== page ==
If you aren't working on ICD-10 now, you're already behind schedule


The rapidly approaching shift from ICD-9 to ICD-10 is a massive system overhaul that many have underestimated.

ALTHOUGH HEALTHCARE is a tough business, some issues transcend market competition. That is certainly the case with the rapidly approaching shift from ICD-9 to ICD-10, a massive system overhaul that many have underestimated. The federal government settled for a final compliance date of Oct. 1, 2013, two years later than it originally proposed because of pushback from the industry.

Because the overhaul will have such far-reaching effects, large-scale collaboration is critical to making it work, according to Rich Cullen, managing director of interplan programs for the Blue Cross and Blue Shield Assn. (BCBSA).

That's why BCBSA and other health plans are working with the American Hospital Assn., the American Medical Assn., and government agencies to ensure the benefits of ICD-10 conversions are realized.

According to Joe Nichols, MD, medical director for Edifecs, a healthcare IT firm based in Bellevue, Wash., the ICD-9 code set contains a total of 32 codes for a fracture of the radius, for example. Under the new ICD-10 set, there are more than 1,700 codes for the same injury.

Generally, industry experts agree that ICD-10 codes ultimately will deliver on the promise of greater insight into providers' decisions to perform specific treatments and procedures, and a smoother path toward automating healthcare transactions. But just because it's the right thing to do doesn't mean payers or providers are motivated to make the change. Implementation could take years, and the Department of Health and Human Services (HHS) is expecting error rates on filed claims to rise from the typical 3% seen after past updates to as much as 10% after ICD-10 conversion.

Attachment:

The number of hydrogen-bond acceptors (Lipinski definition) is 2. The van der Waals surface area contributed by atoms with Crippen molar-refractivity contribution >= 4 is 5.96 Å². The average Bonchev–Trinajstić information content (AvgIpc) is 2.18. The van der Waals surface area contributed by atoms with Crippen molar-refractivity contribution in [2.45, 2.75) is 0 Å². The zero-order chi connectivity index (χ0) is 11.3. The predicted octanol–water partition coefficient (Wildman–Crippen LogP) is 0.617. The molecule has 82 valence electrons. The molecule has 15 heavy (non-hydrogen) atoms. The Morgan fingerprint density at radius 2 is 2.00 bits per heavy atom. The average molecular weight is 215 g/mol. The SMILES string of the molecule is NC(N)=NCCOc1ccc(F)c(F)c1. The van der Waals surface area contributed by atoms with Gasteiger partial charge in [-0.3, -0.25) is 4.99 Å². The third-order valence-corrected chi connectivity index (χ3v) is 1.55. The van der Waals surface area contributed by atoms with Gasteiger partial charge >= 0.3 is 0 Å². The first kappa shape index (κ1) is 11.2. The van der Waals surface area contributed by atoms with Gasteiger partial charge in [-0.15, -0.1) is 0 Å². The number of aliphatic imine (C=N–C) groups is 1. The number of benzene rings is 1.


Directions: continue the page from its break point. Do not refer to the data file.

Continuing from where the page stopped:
"While we all look forward to realizing the benefits ICD-10 will bring, we first have to get the codes implemented and working for all stakeholders," says Russ Thomas, president of Availity, a health transactions network based in Jacksonville, Fla. "The migration to ICD-10 is not a simple upgrade. If we only had to expand field lengths to support the new format, that would be relatively straightforward. But that is not the case. Among many things, there are translation issues to deal with."

Understanding the increased specificity provided by ICD-10 and applying it appropriately will require an enormous amount of training at all levels of the healthcare supply chain, he says. HHS estimates implementation costs at $1.64 billion industrywide, including $356 million in training costs.

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